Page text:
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Three weeks ago, I was in the gym when the idea came to my mind:

“Fuck, let’s start a tea company.”

For years I have been flirting with the idea of ​​starting my own tea business:

  • It has been on my “Life Goals” list on Evernote since that note was created.
  • In some of my best marketing articles I mentioned a fictional tea company.
  • For three years I have owned the domain “”
  • I have previously written about tea on this site.
  • We often drink (and release) a new blend of tea on Made You Think.

But I never followed him seriously. I always did another project and didn’t have the time or the time to devote to it.

A few weeks ago I realized this was no longer the case. We launched the ‘Cup & Leaf’ Blog as a Growth Machines project to provide us with a site that we could use freely in case studies and serve as a training ground for new employees. The content was already going well and we were in a waiting game to see when it would start to rank.

But sales without sales are not particularly valuable. What are the benefits of having 100,000 monthly visitors to your blog if they don’t buy anything? A case study of the growing Cup & Leaf blog would only be useful if we could show that not only are we getting traffic, but that traffic is also turning into sales.

And so it went out of its way to start a tea company that would supplement the blog despite having no experience with e-commerce, physical products, distribution or any of the irregular issues that come with working in the meat space.

Three weeks later, the Cup & Leaf v1 store is coming out and making its first sale. Given that Twitter was interested in everything I did to get this validity, I thought I’d dive into more details here.

As a brief overview I will include:

  1. Find a supplier and get our tea
  2. Setting up an online store
  3. Packaging and preparation of initial products
  4. Designing a blog to drive sales
  5. launching

Here’s a little secret: Most tea companies don’t grow their own tea.

Some of those huge ones, like Teavana, power own some of your own tea farms, but most of the tea brands you come across buy wholesale teas from middlemen who buy huge quantities at tea farms around the world.

If you’ve ever wondered why most cheap teas have a weirdly similar taste … so. Once you get into the premium layer, you will get more of a difference, but most cheap teas come from the same bulk distributors.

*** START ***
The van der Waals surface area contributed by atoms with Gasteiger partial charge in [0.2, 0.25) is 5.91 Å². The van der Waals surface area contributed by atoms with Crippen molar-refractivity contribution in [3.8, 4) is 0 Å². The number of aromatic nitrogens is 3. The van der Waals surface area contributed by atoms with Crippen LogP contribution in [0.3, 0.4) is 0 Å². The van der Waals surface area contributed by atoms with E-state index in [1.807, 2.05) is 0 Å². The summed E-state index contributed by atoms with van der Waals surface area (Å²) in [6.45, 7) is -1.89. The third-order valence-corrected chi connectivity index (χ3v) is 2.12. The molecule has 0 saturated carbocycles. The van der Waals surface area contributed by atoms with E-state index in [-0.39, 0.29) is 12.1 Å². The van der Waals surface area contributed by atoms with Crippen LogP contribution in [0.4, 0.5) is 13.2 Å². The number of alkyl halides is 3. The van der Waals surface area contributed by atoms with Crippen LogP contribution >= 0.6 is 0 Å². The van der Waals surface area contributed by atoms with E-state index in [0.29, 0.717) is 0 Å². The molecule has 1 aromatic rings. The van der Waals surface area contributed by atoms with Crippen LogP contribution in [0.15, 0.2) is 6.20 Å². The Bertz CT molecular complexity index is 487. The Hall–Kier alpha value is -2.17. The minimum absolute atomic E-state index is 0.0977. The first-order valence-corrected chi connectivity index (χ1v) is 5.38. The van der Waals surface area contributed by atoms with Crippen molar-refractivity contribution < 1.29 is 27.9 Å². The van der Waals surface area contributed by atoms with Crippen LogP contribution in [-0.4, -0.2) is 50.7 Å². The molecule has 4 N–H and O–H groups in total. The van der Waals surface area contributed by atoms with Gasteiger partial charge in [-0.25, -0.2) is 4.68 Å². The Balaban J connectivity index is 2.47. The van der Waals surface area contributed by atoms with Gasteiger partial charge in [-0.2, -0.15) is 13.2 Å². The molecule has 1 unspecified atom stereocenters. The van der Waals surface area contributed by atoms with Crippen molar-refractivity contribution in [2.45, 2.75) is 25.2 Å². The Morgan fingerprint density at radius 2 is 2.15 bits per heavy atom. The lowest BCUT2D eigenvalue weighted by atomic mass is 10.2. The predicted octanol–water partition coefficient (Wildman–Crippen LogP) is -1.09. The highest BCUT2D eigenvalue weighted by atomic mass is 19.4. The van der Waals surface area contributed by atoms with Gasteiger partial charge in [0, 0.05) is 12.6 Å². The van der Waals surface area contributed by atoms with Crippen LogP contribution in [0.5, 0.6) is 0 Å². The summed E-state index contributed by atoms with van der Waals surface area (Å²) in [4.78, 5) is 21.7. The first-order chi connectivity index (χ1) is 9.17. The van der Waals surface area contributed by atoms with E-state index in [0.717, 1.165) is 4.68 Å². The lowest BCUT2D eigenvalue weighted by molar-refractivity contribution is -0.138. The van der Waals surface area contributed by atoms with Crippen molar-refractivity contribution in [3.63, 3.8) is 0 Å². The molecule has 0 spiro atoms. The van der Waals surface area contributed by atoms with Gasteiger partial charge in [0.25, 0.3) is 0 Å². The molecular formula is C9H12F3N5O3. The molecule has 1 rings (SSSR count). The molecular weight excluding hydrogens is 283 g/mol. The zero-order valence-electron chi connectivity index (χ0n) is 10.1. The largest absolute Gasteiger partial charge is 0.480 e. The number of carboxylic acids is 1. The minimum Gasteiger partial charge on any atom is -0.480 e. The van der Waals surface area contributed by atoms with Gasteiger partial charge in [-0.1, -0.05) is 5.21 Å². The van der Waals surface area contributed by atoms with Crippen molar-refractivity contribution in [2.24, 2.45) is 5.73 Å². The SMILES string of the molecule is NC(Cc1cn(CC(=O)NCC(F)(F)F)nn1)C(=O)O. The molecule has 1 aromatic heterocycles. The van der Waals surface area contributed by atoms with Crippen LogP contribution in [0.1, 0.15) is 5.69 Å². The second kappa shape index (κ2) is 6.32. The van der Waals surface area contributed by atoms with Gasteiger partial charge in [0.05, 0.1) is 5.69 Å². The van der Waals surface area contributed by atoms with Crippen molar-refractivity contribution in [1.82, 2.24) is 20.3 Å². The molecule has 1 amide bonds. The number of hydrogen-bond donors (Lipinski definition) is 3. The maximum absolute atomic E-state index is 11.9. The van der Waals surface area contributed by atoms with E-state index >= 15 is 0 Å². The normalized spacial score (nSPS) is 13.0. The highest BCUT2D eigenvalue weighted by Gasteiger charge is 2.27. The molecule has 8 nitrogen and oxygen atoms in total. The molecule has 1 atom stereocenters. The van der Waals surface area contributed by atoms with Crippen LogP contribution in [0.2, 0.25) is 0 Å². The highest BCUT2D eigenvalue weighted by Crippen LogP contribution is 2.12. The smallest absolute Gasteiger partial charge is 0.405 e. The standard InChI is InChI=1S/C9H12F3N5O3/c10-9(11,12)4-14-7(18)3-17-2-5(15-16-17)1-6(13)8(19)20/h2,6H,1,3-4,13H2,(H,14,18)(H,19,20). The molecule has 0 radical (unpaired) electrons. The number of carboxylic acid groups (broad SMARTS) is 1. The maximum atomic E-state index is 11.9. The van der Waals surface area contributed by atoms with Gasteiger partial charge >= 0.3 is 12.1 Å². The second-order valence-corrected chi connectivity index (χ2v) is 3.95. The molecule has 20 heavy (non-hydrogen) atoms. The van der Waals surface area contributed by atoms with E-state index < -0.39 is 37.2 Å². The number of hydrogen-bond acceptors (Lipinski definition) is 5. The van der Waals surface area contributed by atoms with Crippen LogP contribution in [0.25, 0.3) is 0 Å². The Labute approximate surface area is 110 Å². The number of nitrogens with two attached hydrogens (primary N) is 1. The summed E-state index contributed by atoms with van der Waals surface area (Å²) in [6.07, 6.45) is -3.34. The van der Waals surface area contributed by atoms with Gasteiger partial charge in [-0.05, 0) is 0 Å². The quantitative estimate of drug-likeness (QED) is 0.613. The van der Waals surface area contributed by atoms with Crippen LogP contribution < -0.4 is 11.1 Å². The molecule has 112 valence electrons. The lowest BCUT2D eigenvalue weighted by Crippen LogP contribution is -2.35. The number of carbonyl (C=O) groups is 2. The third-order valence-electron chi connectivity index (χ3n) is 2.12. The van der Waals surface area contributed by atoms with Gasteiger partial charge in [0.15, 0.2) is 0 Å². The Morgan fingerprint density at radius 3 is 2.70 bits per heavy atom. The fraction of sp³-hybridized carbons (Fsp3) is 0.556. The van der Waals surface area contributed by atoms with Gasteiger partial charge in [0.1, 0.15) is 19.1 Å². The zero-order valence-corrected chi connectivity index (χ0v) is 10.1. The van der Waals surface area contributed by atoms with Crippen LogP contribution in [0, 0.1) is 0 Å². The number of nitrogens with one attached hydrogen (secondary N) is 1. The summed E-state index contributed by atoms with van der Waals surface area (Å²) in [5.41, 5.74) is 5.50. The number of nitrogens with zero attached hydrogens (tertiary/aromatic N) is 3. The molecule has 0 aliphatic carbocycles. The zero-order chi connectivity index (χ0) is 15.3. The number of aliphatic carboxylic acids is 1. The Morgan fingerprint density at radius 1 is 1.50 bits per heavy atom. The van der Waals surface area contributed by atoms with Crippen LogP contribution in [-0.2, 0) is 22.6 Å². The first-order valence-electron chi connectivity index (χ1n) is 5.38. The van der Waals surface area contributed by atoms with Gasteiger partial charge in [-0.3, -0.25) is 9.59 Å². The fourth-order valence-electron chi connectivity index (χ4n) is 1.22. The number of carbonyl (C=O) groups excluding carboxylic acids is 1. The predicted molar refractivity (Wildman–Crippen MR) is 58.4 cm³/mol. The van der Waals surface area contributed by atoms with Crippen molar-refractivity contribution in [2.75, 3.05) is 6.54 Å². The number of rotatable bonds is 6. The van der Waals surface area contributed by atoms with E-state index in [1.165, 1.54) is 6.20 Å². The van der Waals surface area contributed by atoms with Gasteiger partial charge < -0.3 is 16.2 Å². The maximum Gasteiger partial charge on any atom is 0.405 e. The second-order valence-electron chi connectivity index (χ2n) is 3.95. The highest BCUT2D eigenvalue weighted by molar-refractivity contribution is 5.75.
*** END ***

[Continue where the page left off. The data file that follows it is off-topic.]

And while I would love to have direct connections with tea farms or even buy my own, one day, it didn’t make sense to start with that. It made the most sense to find a wholesaler who could buy, repack, and sell them in bulk.

Finding it was as easy as google on Google, searching for a “wholesaler of teas” and clicking until I found some that look legal. There are tons of them, thankfully.

I was primarily interested in those who:

  • US based
  • He had a small initial purchase request
  • In stock a huge number of teas

Basically, I wanted the ones that would allow me to start cheap and fast while being able to grow together. However, as soon as I started looking into the wholesalers, it became apparent that I needed a job to put it all into my own.

You can’t buy directly from wholesalers directly the way you can buy it from Amazon. Most wholesalers want an EIN (Employer Identification Number) in which they can record sales, and I have not used it. I could have used the Growth Machine, but that didn’t seem quite right, so I decided to include Cup & Leaf ahead.

If I didn’t need the EIN, I’d delay this step, but since it seemed like it would be important, I went ahead and designed Cup & Leaf as an LLC.

I used before and they are great. It took about 10 minutes to fill out everything they needed to create an LLC, and it wasn’t overly expensive. They also only needed 2 days to get me an EIN.

Funny thing, shortly after I submitted the information on, I was contacted by one of the wholesalers I tried to sign up for without an EIN who told me I was approved for a merchant account using my Social Security number. I still didn’t need an EIN, but it was nice to have for the future.

Now that I had a merchant account, I had to figure out which tea to get.

I decided to go with a mix of interesting teas that I really like:

And some other “standard” safe teas that people would recognize

I also wanted to make sure I had tea that would replace every ingredient in my bulletproof tea recipe, which meant I needed a Yerba Mate as well.

With the tea ordered, all I could do on the product side was wait for it to arrive. In the meantime, I started working on setting up an online store.

Getting the basic store settings was one of the easiest parts. Shopify makes the whole process extremely easy and painless, I don’t think it took more than an hour to get the basic bone of the store up and running. And after the basic version was set, Cosette, who worked at the Cup and Leaf blog, was able to step in and design the store.

I kept going and started adding products using photos of other sites as substitutes for product images, but I still needed to figure out how I would cost everything.

I based my prices on two metrics:

  1. My target gross margin
  2. What other places with premium tea were you charging for

For the tea given, I started with what it cost me to buy it, in the three sizes I decided to offer (2oz, 4oz, 8oz).

Let’s say I can buy a 10 lb bag of Earl Gray cream for $ 10. Then my expenses for different sizes were:

  • 2oz: $ 1.25
  • 4oz: $ 2.50
  • 8oz: $ 5.00

And let’s say my target margin was 60%. Then I would have to divide each cost by 0.4 (1–0.6) to figure out what its cost should be:

  • 2oz: $ 3.13
  • 4oz: $ 6.25
  • 8oz: $ 12.50

I then went with the best price close to that number so everything on the site seemed consistent, usually rounding down. In this case, I would say:

  • 2oz: $ 2.99
  • 4oz: $ 5.99
  • 8oz: $ 11.99

I imagined that I could always update this later, and that provided me with a good enough place to start. And of course, I made it all into a large spreadsheet that looked like this:

After doing the pricing, I had to add a few apps that I thought would help me get more sales.

This is simple enough: people like to see reviews before they buy to provide social proof that you are the right site and that people love your products.